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Proc Natl Acad Sci U S A. 2017 May 23;114(21):5503-5508. doi: 10.1073/pnas.1702942114. Epub 2017 May 12.

Combined HMG-COA reductase and prenylation inhibition in treatment of CCM.

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Department of Neurosurgery, Yale School of Medicine, New Haven, CT 06520.
Department of Biomedical Engineering, Yale University, New Haven, CT 06520.
Yale Systems Biology Institute, Yale University, West Haven, CT 06516.
Yale Center for Molecular Discovery, Yale University, West Haven, CT 06516.
Department of Drug Discovery, Chemical Biology and Molecular Medicine Program, Moffitt Cancer Center, Tampa, FL 33612.
Department of Oncologic Sciences, Morsani College of Medicine, University of South Florida, Tampa, FL 33612.
Department of Neurosurgery, Yale School of Medicine, New Haven, CT 06520;
Department of Neuroscience, Program on Neurogenetics, Yale School of Medicine, New Haven, CT 06520.
Department of Genetics, Yale School of Medicine, New Haven, CT 06520.


Cerebral cavernous malformations (CCMs) are common vascular anomalies that develop in the central nervous system and, more rarely, the retina. The lesions can cause headache, seizures, focal neurological deficits, and hemorrhagic stroke. Symptomatic lesions are treated according to their presentation; however, targeted pharmacological therapies that improve the outcome of CCM disease are currently lacking. We performed a high-throughput screen to identify Food and Drug Administration-approved drugs or other bioactive compounds that could effectively suppress hyperproliferation of mouse brain primary astrocytes deficient for CCM3. We demonstrate that fluvastatin, an inhibitor of 3-hydroxy-3-methyl-glutaryl (HMG)-CoA reductase and the N-bisphosphonate zoledronic acid monohydrate, an inhibitor of protein prenylation, act synergistically to reverse outcomes of CCM3 loss in cultured mouse primary astrocytes and in Drosophila glial cells in vivo. Further, the two drugs effectively attenuate neural and vascular deficits in chronic and acute mouse models of CCM3 loss in vivo, significantly reducing lesion burden and extending longevity. Sustained inhibition of the mevalonate pathway represents a potential pharmacological treatment option and suggests advantages of combination therapy for CCM disease.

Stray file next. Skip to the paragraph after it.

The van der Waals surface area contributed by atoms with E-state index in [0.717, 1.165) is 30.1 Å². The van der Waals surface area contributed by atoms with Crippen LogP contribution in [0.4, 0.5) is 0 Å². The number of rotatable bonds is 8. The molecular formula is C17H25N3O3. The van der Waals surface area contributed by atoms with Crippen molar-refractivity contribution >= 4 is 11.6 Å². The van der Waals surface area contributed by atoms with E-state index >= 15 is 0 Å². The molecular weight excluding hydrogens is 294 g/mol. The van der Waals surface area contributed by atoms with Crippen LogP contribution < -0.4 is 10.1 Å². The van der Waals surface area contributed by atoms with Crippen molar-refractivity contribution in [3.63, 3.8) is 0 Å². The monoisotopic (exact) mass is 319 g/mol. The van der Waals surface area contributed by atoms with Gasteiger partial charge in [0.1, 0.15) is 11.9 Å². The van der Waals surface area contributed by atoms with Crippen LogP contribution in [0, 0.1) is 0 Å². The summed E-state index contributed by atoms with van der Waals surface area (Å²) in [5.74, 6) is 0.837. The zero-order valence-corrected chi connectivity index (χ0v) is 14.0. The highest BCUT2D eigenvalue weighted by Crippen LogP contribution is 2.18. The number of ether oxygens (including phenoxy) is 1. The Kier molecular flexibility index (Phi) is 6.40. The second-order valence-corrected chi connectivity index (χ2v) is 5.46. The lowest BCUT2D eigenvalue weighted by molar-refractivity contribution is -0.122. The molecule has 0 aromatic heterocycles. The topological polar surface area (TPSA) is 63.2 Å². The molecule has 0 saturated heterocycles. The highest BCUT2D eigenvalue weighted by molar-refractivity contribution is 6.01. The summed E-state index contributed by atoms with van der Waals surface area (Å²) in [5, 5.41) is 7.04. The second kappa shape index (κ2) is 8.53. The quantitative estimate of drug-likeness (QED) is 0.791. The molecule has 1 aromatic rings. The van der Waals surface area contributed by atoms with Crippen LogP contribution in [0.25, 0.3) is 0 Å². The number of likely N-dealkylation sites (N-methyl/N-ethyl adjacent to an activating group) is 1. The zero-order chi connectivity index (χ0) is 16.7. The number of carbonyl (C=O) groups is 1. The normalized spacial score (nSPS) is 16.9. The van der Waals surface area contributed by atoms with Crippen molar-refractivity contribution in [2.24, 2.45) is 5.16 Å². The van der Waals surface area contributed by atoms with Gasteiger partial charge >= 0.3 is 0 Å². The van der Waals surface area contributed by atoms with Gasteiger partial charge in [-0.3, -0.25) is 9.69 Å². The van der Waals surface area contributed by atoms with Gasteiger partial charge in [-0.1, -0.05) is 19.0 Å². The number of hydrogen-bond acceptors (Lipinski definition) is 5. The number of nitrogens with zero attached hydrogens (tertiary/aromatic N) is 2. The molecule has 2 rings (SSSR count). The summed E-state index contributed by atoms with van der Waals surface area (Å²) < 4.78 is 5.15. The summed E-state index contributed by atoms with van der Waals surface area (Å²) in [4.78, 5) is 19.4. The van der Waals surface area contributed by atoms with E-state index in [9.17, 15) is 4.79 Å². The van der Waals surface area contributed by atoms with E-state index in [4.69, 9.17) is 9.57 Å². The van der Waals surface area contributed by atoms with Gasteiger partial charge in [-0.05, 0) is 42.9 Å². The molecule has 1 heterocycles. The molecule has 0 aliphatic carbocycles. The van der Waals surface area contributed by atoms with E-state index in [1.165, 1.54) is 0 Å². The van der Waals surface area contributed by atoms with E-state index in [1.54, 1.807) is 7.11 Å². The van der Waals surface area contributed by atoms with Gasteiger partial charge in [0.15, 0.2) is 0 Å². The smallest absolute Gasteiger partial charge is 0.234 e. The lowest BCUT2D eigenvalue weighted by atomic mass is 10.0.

cerebral cavernous malformations; fluvastatin; high-throughput screen; mevalonate pathway; zoledronic acid

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